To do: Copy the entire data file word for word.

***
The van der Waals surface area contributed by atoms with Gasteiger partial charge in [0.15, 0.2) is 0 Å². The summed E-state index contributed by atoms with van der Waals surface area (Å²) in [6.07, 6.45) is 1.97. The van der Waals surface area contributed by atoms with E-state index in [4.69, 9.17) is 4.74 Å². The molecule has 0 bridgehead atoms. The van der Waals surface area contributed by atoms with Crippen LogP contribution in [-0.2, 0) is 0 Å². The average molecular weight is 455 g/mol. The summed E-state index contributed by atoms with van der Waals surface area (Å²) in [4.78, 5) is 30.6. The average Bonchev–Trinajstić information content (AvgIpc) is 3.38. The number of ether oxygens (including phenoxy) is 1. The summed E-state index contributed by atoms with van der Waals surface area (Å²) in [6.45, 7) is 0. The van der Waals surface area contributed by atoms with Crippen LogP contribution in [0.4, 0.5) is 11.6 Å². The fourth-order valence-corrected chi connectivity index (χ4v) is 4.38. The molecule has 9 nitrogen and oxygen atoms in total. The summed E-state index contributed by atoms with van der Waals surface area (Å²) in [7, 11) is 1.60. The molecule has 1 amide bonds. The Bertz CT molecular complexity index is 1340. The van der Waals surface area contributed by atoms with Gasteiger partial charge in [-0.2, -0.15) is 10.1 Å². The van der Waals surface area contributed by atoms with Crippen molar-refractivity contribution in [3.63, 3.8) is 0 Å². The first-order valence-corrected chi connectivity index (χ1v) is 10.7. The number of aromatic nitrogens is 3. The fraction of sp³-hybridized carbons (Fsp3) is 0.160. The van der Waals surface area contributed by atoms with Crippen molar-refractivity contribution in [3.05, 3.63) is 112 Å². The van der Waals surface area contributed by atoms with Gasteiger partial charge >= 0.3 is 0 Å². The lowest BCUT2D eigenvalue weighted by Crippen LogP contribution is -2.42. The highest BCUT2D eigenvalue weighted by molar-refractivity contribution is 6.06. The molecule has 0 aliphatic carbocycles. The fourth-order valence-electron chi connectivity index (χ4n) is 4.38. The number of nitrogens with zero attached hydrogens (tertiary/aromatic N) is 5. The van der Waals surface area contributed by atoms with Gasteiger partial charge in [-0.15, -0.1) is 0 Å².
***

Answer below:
The van der Waals surface area contributed by atoms with Gasteiger partial charge in [0.15, 0.2) is 0 Å². The summed E-state index contributed by atoms with van der Waals surface area (Å²) in [6.07, 6.45) is 1.97. The van der Waals surface area contributed by atoms with E-state index in [4.69, 9.17) is 4.74 Å². The molecule has 0 bridgehead atoms. The van der Waals surface area contributed by atoms with Crippen LogP contribution in [-0.2, 0) is 0 Å². The average molecular weight is 455 g/mol. The summed E-state index contributed by atoms with van der Waals surface area (Å²) in [4.78, 5) is 30.6. The average Bonchev–Trinajstić information content (AvgIpc) is 3.38. The number of ether oxygens (including phenoxy) is 1. The summed E-state index contributed by atoms with van der Waals surface area (Å²) in [6.45, 7) is 0. The van der Waals surface area contributed by atoms with Crippen LogP contribution in [0.4, 0.5) is 11.6 Å². The fourth-order valence-corrected chi connectivity index (χ4v) is 4.38. The molecule has 9 nitrogen and oxygen atoms in total. The summed E-state index contributed by atoms with van der Waals surface area (Å²) in [7, 11) is 1.60. The molecule has 1 amide bonds. The Bertz CT molecular complexity index is 1340. The van der Waals surface area contributed by atoms with Gasteiger partial charge in [-0.2, -0.15) is 10.1 Å². The van der Waals surface area contributed by atoms with Crippen molar-refractivity contribution in [3.63, 3.8) is 0 Å². The first-order valence-corrected chi connectivity index (χ1v) is 10.7. The number of aromatic nitrogens is 3. The fraction of sp³-hybridized carbons (Fsp3) is 0.160. The van der Waals surface area contributed by atoms with Crippen molar-refractivity contribution in [3.05, 3.63) is 112 Å². The van der Waals surface area contributed by atoms with Gasteiger partial charge >= 0.3 is 0 Å². The lowest BCUT2D eigenvalue weighted by Crippen LogP contribution is -2.42. The highest BCUT2D eigenvalue weighted by molar-refractivity contribution is 6.06. The molecule has 0 aliphatic carbocycles. The fourth-order valence-electron chi connectivity index (χ4n) is 4.38. The number of nitrogens with zero attached hydrogens (tertiary/aromatic N) is 5. The van der Waals surface area contributed by atoms with Gasteiger partial charge in [-0.15, -0.1) is 0 Å².